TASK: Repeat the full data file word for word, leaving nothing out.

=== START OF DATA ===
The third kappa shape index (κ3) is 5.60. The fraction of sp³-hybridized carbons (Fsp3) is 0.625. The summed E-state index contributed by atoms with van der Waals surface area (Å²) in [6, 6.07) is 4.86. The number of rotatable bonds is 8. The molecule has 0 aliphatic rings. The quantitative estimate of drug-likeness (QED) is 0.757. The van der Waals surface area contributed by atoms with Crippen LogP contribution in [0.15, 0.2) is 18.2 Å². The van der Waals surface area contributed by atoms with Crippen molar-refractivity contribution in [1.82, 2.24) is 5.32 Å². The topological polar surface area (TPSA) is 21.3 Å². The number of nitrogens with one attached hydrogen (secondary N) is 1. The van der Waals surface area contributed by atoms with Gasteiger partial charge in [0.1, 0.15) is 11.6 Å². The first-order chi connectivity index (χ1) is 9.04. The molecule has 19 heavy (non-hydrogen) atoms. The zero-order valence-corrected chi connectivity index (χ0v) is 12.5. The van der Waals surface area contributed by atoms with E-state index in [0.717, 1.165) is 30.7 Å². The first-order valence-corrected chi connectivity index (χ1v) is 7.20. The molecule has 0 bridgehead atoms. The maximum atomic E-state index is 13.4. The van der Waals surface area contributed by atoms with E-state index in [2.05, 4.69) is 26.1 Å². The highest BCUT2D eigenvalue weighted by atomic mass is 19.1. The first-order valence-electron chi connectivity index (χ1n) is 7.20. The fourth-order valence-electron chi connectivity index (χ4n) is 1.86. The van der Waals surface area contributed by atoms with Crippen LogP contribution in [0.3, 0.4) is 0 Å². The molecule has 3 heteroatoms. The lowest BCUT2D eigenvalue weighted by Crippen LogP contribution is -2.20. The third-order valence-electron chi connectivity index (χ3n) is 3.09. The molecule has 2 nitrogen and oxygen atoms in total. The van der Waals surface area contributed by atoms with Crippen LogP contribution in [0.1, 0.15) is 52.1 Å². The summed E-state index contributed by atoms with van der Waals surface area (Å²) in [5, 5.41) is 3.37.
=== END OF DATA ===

The third kappa shape index (κ3) is 5.60. The fraction of sp³-hybridized carbons (Fsp3) is 0.625. The summed E-state index contributed by atoms with van der Waals surface area (Å²) in [6, 6.07) is 4.86. The number of rotatable bonds is 8. The molecule has 0 aliphatic rings. The quantitative estimate of drug-likeness (QED) is 0.757. The van der Waals surface area contributed by atoms with Crippen LogP contribution in [0.15, 0.2) is 18.2 Å². The van der Waals surface area contributed by atoms with Crippen molar-refractivity contribution in [1.82, 2.24) is 5.32 Å². The topological polar surface area (TPSA) is 21.3 Å². The number of nitrogens with one attached hydrogen (secondary N) is 1. The van der Waals surface area contributed by atoms with Gasteiger partial charge in [0.1, 0.15) is 11.6 Å². The first-order chi connectivity index (χ1) is 9.04. The molecule has 19 heavy (non-hydrogen) atoms. The zero-order valence-corrected chi connectivity index (χ0v) is 12.5. The van der Waals surface area contributed by atoms with E-state index in [0.717, 1.165) is 30.7 Å². The first-order valence-corrected chi connectivity index (χ1v) is 7.20. The molecule has 0 bridgehead atoms. The maximum atomic E-state index is 13.4. The van der Waals surface area contributed by atoms with E-state index in [2.05, 4.69) is 26.1 Å². The highest BCUT2D eigenvalue weighted by atomic mass is 19.1. The first-order valence-electron chi connectivity index (χ1n) is 7.20. The fourth-order valence-electron chi connectivity index (χ4n) is 1.86. The van der Waals surface area contributed by atoms with Crippen LogP contribution in [0.3, 0.4) is 0 Å². The molecule has 3 heteroatoms. The lowest BCUT2D eigenvalue weighted by Crippen LogP contribution is -2.20. The third-order valence-electron chi connectivity index (χ3n) is 3.09. The molecule has 2 nitrogen and oxygen atoms in total. The van der Waals surface area contributed by atoms with Crippen LogP contribution in [0.1, 0.15) is 52.1 Å². The summed E-state index contributed by atoms with van der Waals surface area (Å²) in [5, 5.41) is 3.37.